Eric Sykes, one of the most endearing and popular comic actors of his generation, has died today after a short illness, aged 89.
He was still appearing on the West End stage into his 80s, even though he became almost totally deaf and nearly blind.
But he was much more than an actor. He was also a hugely successful comedy scriptwriter of enormous talent, energy and imagination, a novelist, a film director and a producer.
Whenever he was asked when he was going to retire from work, he invariably replied that he enjoyed doing what he did so much that he did not regard it as work at all.
Sykes is probably remembered best for the long-running and widely acclaimed Sykes And A... TV series with Hattie Jacques.
Comedy writer Eddie Braben said Sykes:
Footage from 'The Best of Eric Sykes' and courtesy of BBC Worldwide Ltd 2005.
It attracted huge audiences in its nine series - involving well over 125 shows - between 1960 and 1965, and then from 1972 to 1979. The episodes have been repeated scores of times since.
Sykes wrote the scripts for the show in conjunction with Johnny Speight, the man who created Alf Garnett.
In his heyday, he was also writing scripts for stars including Peter Sellers, Frankie Howerd and Stanley Unwin.
His humour was always gentle and warm-hearted. He invariably steered away from smut and had little to say in favour of the modern "alternative" comedians, whose bawdy repertoire entirely failed to appeal to him.
Eric Sykes was born in Oldham on May 4 1923. He served as a wireless operator in the Mobile Signals Unit, Royal Air Force, from 1941 until after the end of the First World War. Like many comics of his generation, he was introduced to showbusiness during his wartime service.
On demob, he tried to forge a career in comedy, but found very little work. Luckily he met Flight Lieutenant Bill Fraser, a friend from his RAF days, who was enjoying some success on the London stage.
Fraser asked Sykes to write some scripts for him and before long Sykes found himself in huge demand as a showbusiness writer. He was soon writing for hit BBC radio shows, like Educating Archie and Variety Bandbox. Then he became one of TV's first fledgling scriptwriters.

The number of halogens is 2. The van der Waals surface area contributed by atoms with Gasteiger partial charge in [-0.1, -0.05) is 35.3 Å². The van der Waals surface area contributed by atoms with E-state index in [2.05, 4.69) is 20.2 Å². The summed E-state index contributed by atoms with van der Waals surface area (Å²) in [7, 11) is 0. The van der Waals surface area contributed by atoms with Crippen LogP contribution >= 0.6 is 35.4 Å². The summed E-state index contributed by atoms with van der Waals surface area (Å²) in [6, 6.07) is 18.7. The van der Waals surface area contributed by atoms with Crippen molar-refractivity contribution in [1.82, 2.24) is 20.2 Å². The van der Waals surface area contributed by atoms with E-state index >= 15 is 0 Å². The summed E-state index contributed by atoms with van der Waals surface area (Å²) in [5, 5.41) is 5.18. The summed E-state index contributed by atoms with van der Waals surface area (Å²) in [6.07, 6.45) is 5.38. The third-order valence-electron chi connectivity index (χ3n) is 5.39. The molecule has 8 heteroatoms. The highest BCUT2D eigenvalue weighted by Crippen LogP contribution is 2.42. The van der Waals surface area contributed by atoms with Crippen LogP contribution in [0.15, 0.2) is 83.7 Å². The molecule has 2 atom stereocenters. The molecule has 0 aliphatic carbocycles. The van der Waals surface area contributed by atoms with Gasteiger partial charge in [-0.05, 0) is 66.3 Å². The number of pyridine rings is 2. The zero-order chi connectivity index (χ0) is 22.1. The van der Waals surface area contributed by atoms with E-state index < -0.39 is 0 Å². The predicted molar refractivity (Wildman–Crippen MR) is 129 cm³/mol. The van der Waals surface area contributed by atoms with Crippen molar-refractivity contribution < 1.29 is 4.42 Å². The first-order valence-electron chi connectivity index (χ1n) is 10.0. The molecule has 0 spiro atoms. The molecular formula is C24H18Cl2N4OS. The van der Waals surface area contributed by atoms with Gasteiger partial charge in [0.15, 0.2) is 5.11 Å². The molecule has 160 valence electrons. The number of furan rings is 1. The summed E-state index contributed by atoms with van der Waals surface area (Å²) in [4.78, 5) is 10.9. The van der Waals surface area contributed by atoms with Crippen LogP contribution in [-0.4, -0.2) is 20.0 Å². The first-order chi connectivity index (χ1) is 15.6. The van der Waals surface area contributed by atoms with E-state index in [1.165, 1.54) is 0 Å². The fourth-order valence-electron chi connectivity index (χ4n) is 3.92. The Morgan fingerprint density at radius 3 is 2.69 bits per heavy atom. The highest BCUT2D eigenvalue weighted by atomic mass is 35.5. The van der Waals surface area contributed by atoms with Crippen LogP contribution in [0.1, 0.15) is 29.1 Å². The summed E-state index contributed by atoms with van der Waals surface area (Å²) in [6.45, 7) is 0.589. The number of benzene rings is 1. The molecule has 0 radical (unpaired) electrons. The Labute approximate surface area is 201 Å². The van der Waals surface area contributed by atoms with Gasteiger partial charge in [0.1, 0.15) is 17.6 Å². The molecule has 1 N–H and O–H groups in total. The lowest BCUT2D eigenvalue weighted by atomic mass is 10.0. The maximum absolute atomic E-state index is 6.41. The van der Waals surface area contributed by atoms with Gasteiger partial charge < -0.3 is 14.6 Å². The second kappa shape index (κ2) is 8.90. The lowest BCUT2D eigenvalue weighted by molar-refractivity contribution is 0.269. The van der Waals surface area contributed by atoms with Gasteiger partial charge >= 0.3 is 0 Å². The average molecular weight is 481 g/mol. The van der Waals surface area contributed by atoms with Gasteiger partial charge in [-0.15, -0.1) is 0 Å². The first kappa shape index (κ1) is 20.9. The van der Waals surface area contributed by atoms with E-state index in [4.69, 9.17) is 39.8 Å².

Meanwhile, he was appearing in a number of TV variety shows, including the 1955 spoof Pantomania, as well as starting to write scripts for The Goon Show. He co-wrote 24 episodes with Spike Milligan.
It was relatively early in life that he was afflicted by deafness, but that disability seemed to have little effect on either the quality or quantity of his work.
During his run with Jacques, which lasted until shortly before her death in 1980, Sykes was involved in a number of other projects, including a controversial comedy show called Curry And Chips, in which he played opposite a blacked-up Milligan.
He was also the mastermind behind silent film The Plank, about the mishaps caused by a man carrying a large plank, which is now regarded as a movie classic.
Sykes did not let age interfere with his work either. Even though he was approaching 80 he starred with Nicole Kidman in the acclaimed movie The Others, and also starred in the hilarious West End farce Caught In The Net in which, despite his years and his increasing blindness, he played an immensely active role.
Before all that, Sykes had starred in scores of West End hits and was eagerly sought after by top-flight casting directors.
Other films in which he appeared or wrote or both, included Heavens Above! (1963), Those Magnificent Men In Their Flying Machines (1965), Monte Carlo Or Bust (1969), Theatre Of Blood (1973), Rhubarb, Rhubarb (1980), Boys In Blue (1982), and Splitting Heirs (1993).His two novels were The Great Crime Of Grapplewick (1997) and Smelling Of Roses (1998). In 2000, he wrote Sykes Of Sebastopol Terrace, an illustrated guide to the TV series, including short stories based on its episodes.
And in 2003 he produced an anthology of his favourite comics, with Tommy Cooper heading his list.
In 1952. he married Eith Eleanore Milbrandt, with whom he had one son and three daughters. He was awarded an OBE in 1986.